it’s not dark yet…
Aging actually could be fun if it weren’t for the dying. I think it should be fun because really, like Bob Dylan says, ‘It’s not dark yet but it’s gettin’ there’.
We know so much now and so much better. We have so much experience, we have come to understand what’s important. We know how to value beauty, people, time. We know how to appreciate the things that have challenged us and others. We know that less is more and that experiences trump things.
And you must know how to have fun, wild crazy fun. Right?
It’s not aging that scares us, it’s dying of course. It’s the dying, stupid. If we just continued to age on and on, if our wrinkles acquired wrinkles and our sags got sags, and then we metamorphosed into something else, something very different looking than the average human being, and, assuming the parts — the livers and hearts and knees etc. — could be replaced, we’d be fine with aging. At least I would be.
Even though the future of life as we know it seems precarious, I would still like to be around for the show. And I find it hard indeed to think of not being here to see, taste, hear, and feel wonderful things.
I have really greedy eyes, I devour pictures of things like they were food. When I say pictures, I mean both the live pictures that my eyes register when I’m out and about, and the images I consume, everywhere from Instagram to TV, books, and magazines.
Feelings, little rushes of exhilaration due to art, love, exercise, and amusement — soul food.
Because I’m a visual person, I can’t imagine not seeing beauty, and because I’m a very physical person, I can’t imagine not ever again feeling the rush of endorphins I do when… (more…)
she’s become mannish
‘She’s become mannish,’ they used to say. I’ve heard it myself. It was a term given to a woman well into menopause, a woman whose facial features had become ‘coarse,’ more like a man’s. The point was, she was decidedly not feminine. And obviously, the term was derogatory, most often extremely so.
She’s become mannish.
With time, the term mannish has disappeared, and sexist talk has become slightly less overtly offensive. We no longer call women mannish, but we still insinuate that they’re past their ‘prime.’ And critics might comment that certain women have not ‘aged well,’ (it’s like reading a menu at a steak house), or that they should do this or that to make their look softer, more feminine, when what they mean of course is younger.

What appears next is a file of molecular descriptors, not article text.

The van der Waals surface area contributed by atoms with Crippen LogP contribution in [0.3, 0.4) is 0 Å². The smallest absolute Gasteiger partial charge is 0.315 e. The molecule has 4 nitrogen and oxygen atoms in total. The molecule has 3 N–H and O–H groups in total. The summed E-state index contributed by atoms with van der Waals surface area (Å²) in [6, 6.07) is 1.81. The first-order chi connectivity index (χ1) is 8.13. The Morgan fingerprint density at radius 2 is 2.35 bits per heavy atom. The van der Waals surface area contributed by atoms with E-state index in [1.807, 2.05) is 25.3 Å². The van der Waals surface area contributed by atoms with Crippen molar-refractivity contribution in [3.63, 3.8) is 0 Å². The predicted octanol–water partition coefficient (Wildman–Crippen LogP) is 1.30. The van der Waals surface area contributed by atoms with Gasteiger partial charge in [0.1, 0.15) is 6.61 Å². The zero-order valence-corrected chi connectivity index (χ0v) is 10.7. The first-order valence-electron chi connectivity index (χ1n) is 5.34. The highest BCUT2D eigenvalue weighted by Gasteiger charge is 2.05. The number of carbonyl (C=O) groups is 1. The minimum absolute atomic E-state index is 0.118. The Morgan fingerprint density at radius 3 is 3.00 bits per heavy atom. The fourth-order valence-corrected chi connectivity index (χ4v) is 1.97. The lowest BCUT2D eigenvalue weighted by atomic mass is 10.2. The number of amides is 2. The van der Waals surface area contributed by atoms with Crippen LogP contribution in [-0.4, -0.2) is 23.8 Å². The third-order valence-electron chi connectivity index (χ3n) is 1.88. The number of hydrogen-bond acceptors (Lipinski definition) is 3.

In short, we want them to make themselves more palatable, to not remind us that the process of aging marches on. The process of aging marches on, though. I recently heard the philosopher of ethics, Heather Widdows, talking about beauty say:
We all sag, wrinkle, and die.
Celebrities like Frances McDormand, who may have once been called mannish, are now heralded for their ‘bad ass’ looks and attitudes. And even though I’m tired of the saying bad ass, especially when applied to older women, I agree with the sentiment. I completely understand why when someone like McDormand, Sarah Jessica Parker, Allie MacDowell or Jessica Lange are seen with little or (more…)
a rag, a bone, a hank of hair
‘A rag, a bone, a hank of hair.’ That’s the inevitable answer to the question ‘what’s going to become of me?’ A rag, a bone, a hank of hair, that’s what. The clump of flotsam you come upon on the beach. The kind of stuff you can be both drawn to and freaked out by. The kind of thing kids might say “ugh” and “ewww” about.
I explore those things, poking at them with a stick, and then tugging on the line, holding the wad up with two fingers like it was either a delicacy or a wad of hair just fished out of the drain.
A rag, a bone, a hank of hair.
It’s what I’m becoming, happily, almost joyfully. I’m deeply aware of it happening, the shedding of what’s no longer necessary and the increasing focus on what’s good and lasting.
On a superficial level, I still go about my indulgent routine of… (more…)
Anna Wintour and bare arms
I wrote recently about my “profound sadness” at reading about women our age wanting to hide their arms. I exaggerate, but it’s something I am very much interested in, if not obsessed with. Then yesterday, perusing some of the channels of social media that I do, I discovered this picture of Anna Wintour.
And hallelujah sister, Anna Wintour does not feel bad about her arms!
I’ve been watching Anna Wintour’s arms now for awhile (see, it really is an obsession). I noticed years ago that she favors sleeveless dresses. Besides her ubiquitous sunglasses and snooty attitude, both of which I appreciate, she is often seen sitting in the front row of fashion shows in exquisitely cut, sleeveless Armani, Missoni, or Chanel frocks.
One can understand why she might like sleeveless dresses, she has very nice, toned arms. Apparently she’s an avid tennis player and still today you can see that underlying fitness. We all know that Wintour can afford to wear anything she wants.
Obviously though, at the age of 67 she still wants to wear sleeveless dresses.
I’ve seen advertisements for creams that are supposed to fix the crepey skin of the upper arm, but I’ve never heard of any sort of cosmetic surgery for upper arms. If there was, I’m pretty sure Anna Wintour would know all about it and perhaps she would have it done. I like to think though, that just maybe she’d say to hell with it.
In any case, I find this picture of Wintour empowering, and I don’t even like that word.
Whether or not you can afford Chanel, if you can dress with style and feel good about yourself, don’t feel bad about your arms, bare them.